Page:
The Heartland Institute, a conservative think-tank well-known for its skepticism about climate change, placed the above digital billboard for 24 hours along the Eisenhower Expressway in Chicago this past week. For $200, they bought a lot of publicity.
Apparently, though now cancelled, the planned ad campaign was going to place similar billboards with the same message bearing photos of Osama bin laden, Charles Manson, and Fidel Castro.
Indeed, it reminded me immediately of the occasional efforts by like-minded political operatives to link Adolph Hitler and anti-smoking crusaders. A U.S. politician recently ignored Hitler’s views towards tobacco and just linked the Fuehrer directly to modern anti-smoking efforts. West Virginia Senate candidate John Raese said this a few weeks ago:
“I don’t want government telling me what I can do and what I can’t do because I’m an American. But in Monongalia County you can’t smoke a cigarette, you can’t smoke a cigar, you can’t do anything. And I oppose that because I believe in everybody’s individual freedoms and everybody’s individual rights to do what they want to do and I’m a conservative and that’s the way that goes.
But in Monongalia County now, I have to put a huge sticker on my buildings to say this is a smoke free environment. This is brought to you by the government of Monongalia County. Ok?
Remember Hitler used to put Star of David on everybody’s lapel, remember that? Same thing.”
Right, it’s the same thing.
Actually, there’s no need to draw an analogy comparing Hitler and anti-tobacco views to terrorists and concern for global warming. The climate skeptics have sometimes gone straight for the jugular:
When Christopher Monckton, the hereditary third Viscount Monckton of Brenchley, attended an Americans for Prosperity meeting in Copenhagen on Wednesday night that was interrupted by chanting youth [climate] delegates, he was reportedly furious. But no one expected him to go back and berate them.
Yesterday he ambushed a small group of students from the non-profit SustainUS inside the Bella centre. One of them texted her friends for help. Several arrived, including Ben Wessel, a 20-year-old activist from Middlebury College, Vermont.
Monckton then repeatedly called them “Nazis” and “Hitler Youth”.
[Aside: Would this be a good time to point out that some of the professional climate skeptics were tobacco skeptics once upon a time? And I mean literally the same people, such as Frederick Seitz, S. Fred Singer, Richard Lindzen. ]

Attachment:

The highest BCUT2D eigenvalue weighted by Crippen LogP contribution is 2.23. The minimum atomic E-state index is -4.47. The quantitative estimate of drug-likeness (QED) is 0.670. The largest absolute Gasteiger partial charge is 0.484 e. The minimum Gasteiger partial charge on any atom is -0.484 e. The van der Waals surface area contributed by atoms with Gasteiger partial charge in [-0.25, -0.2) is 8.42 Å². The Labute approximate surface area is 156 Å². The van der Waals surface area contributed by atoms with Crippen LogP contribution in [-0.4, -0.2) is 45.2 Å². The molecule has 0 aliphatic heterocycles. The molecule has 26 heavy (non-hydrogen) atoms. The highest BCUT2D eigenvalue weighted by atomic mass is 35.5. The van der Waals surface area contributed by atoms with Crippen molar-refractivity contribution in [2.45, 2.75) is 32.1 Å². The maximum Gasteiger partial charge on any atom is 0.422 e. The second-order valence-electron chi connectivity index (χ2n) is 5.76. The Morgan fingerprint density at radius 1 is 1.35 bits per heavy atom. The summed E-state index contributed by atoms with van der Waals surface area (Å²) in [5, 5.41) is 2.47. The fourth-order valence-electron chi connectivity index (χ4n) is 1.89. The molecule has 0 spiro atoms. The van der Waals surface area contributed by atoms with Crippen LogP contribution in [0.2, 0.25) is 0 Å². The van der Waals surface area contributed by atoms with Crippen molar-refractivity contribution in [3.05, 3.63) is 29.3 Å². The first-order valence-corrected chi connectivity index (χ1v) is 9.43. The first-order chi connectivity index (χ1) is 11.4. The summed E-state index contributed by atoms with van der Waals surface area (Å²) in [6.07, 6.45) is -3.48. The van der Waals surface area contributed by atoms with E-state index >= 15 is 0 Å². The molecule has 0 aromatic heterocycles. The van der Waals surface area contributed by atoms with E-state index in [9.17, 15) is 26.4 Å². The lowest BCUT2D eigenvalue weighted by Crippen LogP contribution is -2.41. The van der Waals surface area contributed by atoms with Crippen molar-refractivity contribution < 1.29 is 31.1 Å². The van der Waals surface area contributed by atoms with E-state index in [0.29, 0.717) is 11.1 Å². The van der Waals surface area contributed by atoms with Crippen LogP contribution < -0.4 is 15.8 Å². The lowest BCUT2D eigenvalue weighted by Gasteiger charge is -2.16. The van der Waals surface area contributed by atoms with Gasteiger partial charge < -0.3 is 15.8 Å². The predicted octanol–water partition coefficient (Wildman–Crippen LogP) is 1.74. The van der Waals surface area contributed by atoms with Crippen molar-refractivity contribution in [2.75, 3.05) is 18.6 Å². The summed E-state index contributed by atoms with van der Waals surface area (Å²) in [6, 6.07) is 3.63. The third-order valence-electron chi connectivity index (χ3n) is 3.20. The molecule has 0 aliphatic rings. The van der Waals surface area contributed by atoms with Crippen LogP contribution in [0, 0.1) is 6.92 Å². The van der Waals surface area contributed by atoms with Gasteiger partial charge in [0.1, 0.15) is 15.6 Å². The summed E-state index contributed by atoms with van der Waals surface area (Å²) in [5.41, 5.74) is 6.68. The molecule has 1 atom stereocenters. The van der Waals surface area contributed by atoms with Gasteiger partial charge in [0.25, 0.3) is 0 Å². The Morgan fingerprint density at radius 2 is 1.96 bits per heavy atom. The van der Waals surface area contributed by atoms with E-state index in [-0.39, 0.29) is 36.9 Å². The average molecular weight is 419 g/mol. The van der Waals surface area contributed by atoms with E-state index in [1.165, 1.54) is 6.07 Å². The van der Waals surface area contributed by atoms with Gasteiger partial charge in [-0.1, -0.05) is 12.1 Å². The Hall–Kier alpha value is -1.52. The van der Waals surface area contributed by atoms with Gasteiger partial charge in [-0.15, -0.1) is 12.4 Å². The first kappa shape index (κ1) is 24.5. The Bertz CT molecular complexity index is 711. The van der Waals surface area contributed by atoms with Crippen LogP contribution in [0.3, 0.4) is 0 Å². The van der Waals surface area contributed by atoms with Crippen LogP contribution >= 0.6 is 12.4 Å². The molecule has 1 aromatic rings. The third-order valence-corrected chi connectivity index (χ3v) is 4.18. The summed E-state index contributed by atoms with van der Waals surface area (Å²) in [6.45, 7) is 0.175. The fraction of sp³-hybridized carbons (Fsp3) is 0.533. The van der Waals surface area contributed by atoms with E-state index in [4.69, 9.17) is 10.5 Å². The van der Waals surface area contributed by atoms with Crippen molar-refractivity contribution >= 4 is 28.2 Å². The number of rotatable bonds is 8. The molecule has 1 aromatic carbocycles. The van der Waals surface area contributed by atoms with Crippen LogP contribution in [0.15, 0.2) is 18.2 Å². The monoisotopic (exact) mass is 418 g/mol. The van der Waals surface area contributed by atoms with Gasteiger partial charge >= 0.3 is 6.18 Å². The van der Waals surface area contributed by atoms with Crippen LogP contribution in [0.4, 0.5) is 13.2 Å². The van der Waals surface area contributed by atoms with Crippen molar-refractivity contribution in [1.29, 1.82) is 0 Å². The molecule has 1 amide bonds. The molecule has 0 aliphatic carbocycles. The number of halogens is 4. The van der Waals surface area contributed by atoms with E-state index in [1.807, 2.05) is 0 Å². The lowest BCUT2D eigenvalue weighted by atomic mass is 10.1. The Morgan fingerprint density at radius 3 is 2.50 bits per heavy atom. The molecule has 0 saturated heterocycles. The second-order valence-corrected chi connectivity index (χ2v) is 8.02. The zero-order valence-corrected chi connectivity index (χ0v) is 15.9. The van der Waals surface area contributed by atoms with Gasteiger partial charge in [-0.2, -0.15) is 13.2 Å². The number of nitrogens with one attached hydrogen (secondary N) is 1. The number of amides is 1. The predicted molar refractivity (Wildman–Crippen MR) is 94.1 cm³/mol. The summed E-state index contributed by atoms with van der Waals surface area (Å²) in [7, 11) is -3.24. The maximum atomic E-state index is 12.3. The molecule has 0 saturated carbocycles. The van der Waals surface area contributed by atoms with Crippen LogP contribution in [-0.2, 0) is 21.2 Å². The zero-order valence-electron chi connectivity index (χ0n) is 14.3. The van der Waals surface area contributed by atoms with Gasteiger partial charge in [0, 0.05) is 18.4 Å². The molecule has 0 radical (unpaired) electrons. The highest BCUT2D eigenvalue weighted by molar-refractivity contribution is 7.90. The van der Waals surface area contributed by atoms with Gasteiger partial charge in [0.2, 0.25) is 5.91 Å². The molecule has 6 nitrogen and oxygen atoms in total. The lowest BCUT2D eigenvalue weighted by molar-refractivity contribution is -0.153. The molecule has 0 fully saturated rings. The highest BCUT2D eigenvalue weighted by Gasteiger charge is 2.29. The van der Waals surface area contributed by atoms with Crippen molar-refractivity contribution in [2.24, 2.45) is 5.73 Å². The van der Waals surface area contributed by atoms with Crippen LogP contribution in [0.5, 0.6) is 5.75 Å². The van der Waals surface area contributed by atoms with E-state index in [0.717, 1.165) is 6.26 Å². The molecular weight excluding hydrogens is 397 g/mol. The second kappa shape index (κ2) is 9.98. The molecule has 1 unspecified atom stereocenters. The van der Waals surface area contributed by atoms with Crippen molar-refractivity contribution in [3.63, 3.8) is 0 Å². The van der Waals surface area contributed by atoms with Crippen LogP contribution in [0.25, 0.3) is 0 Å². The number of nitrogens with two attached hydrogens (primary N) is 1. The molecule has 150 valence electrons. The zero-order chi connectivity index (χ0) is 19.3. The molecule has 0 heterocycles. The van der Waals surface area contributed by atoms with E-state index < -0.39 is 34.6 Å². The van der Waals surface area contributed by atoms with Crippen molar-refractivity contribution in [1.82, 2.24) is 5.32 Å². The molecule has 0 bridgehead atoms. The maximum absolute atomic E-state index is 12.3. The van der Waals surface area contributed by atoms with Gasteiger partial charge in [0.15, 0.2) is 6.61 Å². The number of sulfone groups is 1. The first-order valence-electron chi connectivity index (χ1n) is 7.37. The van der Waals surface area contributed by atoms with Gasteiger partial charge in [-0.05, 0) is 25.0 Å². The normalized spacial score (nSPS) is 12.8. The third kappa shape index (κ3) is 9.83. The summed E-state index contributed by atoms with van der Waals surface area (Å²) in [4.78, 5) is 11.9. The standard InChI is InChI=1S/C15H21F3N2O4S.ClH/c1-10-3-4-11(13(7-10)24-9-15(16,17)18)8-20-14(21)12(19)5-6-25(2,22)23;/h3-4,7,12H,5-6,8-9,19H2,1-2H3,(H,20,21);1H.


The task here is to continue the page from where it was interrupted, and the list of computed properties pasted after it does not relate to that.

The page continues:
Of course, two can play (and have played) this game. For some concerned about global warming, climate change denial is like Holocaust denial:
Index on Censorship hosted an event at the Free Word Centre in the hope of teasing out the various strands of this conflict. The title – “Is climate change scepticism the new Holocaust denial?” – may have seemed provocative, but it picked up on phrases used by panellist George Monbiot, who in the past has described the two stances as equally immoral and stupid. When asked if he thought climate sceptics’ evidence for their claims was as flakey as that of Holocaust deniers for theirs, Monbiot concurred. Questioned on the use of the term “deniers” to describe his opponents, Monbiot said he simply could not think of a better way of describing them, though he recognised the implications the term could carry for some.
CBS TV journalist Scott Pelley went that route back in 2006: “If I do an interview with Elie Wiesel,” he asks, “am I required as a journalist to find a Holocaust denier?”
And so it goes.
As a political scientist interested in political communication and the prospect of deliberative democracy, these examples are fairly disheartening.
Just a few weeks ago, I wrote here at the Duck about Godwin’s law: “if you mention Adolf Hitler or Nazis within a discussion thread, you’ve automatically ended whatever discussion you were taking part in.” Or, as one US News political columnist wrote, there is “an unwritten rule in public speaking: comparisons to Hitler and Nazi Germany never work.” One oft-mentioned corollary to Godwin’s law suggests that “whoever mentioned the Nazis has automatically lost whatever debate was in progress.”
In this case, I fear that “if both sides do it,” then we are all doomed.